The Post too did the same with mulitple Oscar winners.

All these movies can be cast with newer actors, who will do the same job with aplomb. But noooooo..... keep casting Oscar winners and get more nominations.

A vicious cycle this is.

The worst of all is Nolan, who denied stunt casting Harry Styles.

It was exactly that - cast a rockstar and get teenyboppers to the theater, who will otherwise wont come.

All the roles in Dunkirk had minimal work. In a war movie small roles can be used to give new actors a chance. But nooooo.... cast all of them with Oscar nominees so that it gets noticed by Academy.

Even Tom Hardy's role could have been a newcomer. But Nolan wanted an Oscar nominee to give weight to the movie.

A never ending vicious cycle this type of casting is. Never aspire to be an actor......

Karma is a bitch - Nolan didn't win anything at GG despite all such stunt casting 😂😂😂.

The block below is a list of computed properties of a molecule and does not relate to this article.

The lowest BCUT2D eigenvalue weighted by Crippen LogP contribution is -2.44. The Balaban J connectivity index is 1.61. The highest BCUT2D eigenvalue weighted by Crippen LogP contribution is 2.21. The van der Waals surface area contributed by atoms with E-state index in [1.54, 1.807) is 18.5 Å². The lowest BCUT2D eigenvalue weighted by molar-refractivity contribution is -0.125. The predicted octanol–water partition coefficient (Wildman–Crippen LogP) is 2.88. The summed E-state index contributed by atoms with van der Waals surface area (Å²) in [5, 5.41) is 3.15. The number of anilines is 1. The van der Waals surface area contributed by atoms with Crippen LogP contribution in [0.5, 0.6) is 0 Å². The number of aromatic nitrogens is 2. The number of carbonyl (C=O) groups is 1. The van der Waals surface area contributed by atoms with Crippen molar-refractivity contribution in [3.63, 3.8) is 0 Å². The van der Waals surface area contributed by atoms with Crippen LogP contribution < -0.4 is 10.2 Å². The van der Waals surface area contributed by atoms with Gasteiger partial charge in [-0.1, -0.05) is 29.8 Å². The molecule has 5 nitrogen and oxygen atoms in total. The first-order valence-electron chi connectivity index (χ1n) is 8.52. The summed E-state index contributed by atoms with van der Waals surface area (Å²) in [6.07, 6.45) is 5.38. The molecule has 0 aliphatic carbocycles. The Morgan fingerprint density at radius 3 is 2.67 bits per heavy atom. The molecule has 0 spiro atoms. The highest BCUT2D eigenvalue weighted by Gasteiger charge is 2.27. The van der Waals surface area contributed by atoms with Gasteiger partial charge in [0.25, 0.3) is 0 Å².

Unknown said...

Thanks for taking time to write all the reviews, I’ve always enjoyed them immensely, that and award shows reviews :) I hope you plan to watch and review Call Me By Your Name? It seems to me this movie deserves all the praise, but will fail to win any of the biggest awards simply because the timing for such a movie seems all wrong, what with political situation and sexual harrasment scandals. I would really love to hear your take on the movie.


David said...

Well said Ken. It's not just you or others here. But there are a lot of people at various blogs, comments on YouTube videos etc... who say the same thing.

It's not like the current generation hates Daniel Day Lewis, but even many of the older generation have found a platform to express their views, which till a decade or so ago was not available.

Daniel didn't deserve both the Oscars.

1. Daniel Day Lewis for My Left Foot. Should have been Tom Cruise for Born on the Fourth of July.
2. Again Viggo Mortensen should have got for Eastern Promises instead of Daniel Day Lewis.
3. Lastly it should have been Joaquin Phoenix or Denzel Washington.

Same with Tom Hanks for Forrest Gump. Should have been Morgan Freeman for Shawshank Redemption.
Movie too - Forrest Gump didn't deserve it, should have been won by Shawshank Redemption or Pulp Fiction.

Many consider it blasphemous and that no one should talk against Daniel day Lewis and Tom Hanks and will comment that a lot of "legend" bashing is going on here. They can't understand that this is a blog where you have given an opinion and others too are giving theirs.